Friday, December 22, 2017

Oh, patents! Van Cleef & Arpels - The Galileo Mystery Clock

Copyright © Francoise Herrmann

Whether it was a fascination with illusions and magic, or because the mechanical aspects of a clock were perceived as aesthetically incompatible with the artistic beauty of jewelry, many watches and clocks of the early 20th century concealed all of the gears and cogwheels of the designs. Indeed, it was even perceived unsightly for women to wear timepieces, and so Van Cleef & Arpels began creating women’s watches where not only the gears, but also the dials, were completely hidden, albeit accessible, within mesmerizing bracelets and necklaces.

Galileo Clock 1998
In any event, the technical craftsmanship involved in concealing the driving mechanisms of timepieces, in pedestals for example, or in creating the illusion of magical mechanics, produced timepieces that became known as “mystery clocks”, in the 1920s.

Scrolling forward in time, as part of the 100-year celebration of Van Cleef & Arpels, the company revisited the mystery clock with the creation of the Galileo Clock. This mystery clock features a bear concealing all the gears, but the bear is no longer an ornamental part of the pedestal, connected the dial frame, which it drives. The bear also also orbits around a frame, together with the dial, and sparkles with diamonds. Thus, there are two concealed and nested mechanisms, one in the surrounding frame, driving the bear, and one inside the bear, driving the dial frame, and the two hands of the clock,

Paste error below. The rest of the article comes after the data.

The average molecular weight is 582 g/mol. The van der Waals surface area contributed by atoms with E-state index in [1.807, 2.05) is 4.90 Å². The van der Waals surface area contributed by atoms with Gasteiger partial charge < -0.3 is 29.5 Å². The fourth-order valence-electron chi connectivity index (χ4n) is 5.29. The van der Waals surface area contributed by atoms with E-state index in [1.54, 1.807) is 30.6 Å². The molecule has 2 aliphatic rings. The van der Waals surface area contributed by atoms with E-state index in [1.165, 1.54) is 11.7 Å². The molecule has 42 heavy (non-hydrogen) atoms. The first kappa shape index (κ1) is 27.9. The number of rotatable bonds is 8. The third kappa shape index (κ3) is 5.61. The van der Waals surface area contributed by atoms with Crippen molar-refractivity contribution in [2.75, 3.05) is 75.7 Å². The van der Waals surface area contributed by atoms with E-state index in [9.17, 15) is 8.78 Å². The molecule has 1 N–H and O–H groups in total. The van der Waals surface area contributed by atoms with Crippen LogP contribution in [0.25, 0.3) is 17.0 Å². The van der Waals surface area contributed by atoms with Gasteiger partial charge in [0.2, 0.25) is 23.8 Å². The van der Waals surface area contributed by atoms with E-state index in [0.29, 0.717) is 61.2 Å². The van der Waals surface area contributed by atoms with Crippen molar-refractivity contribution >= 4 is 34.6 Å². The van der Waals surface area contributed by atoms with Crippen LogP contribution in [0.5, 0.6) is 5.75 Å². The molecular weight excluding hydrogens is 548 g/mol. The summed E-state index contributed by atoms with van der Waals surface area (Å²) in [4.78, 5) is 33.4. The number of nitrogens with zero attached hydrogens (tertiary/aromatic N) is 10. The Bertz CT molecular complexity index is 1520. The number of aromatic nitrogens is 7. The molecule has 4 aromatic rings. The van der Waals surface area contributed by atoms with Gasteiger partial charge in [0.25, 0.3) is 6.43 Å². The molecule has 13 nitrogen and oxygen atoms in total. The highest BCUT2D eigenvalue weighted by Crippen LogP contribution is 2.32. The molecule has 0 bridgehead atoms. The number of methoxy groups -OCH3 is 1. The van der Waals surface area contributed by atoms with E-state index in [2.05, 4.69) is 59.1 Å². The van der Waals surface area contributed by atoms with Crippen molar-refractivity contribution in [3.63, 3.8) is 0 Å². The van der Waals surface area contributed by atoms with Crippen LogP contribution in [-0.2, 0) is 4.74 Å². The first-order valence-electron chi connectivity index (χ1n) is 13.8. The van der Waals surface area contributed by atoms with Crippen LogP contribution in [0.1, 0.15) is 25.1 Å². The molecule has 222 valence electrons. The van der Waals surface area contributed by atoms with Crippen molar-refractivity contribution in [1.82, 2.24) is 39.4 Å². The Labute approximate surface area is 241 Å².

This double mystery clock invention was disclosed in the US utility patent US5878003, titled Mystery Clock, and filed i1996.

The abstract of this patent is included below with two of the figure drawings, respectively showing the bear and dial within the driving frame (Fig. 1), and the gears within the bear (Fig. 3) driving the dial and the clock hands. An image of the embodiment of this invention, marketed as the Van Cleef & Arpels 1998 Galileo Clock, is also included above.

A clock, called a "mystery" clock because of its almost totally transparent nature, comprising a transparent dial bearing reference markers (11), a minute indicator, transparent except in the area of a reading pointer (28') and an hour indicator, also transparent except in the area of a reading pointer (26'), indicators and dial having a common geometric axis (Y) and being carried by a frame or surround (20) and at least part of these indicators and dial having teeth at their periphery, masked by the surround (20), for driving them in rotation, in relation to the surround (20), about said axis (Y). [Abstract US5878003]

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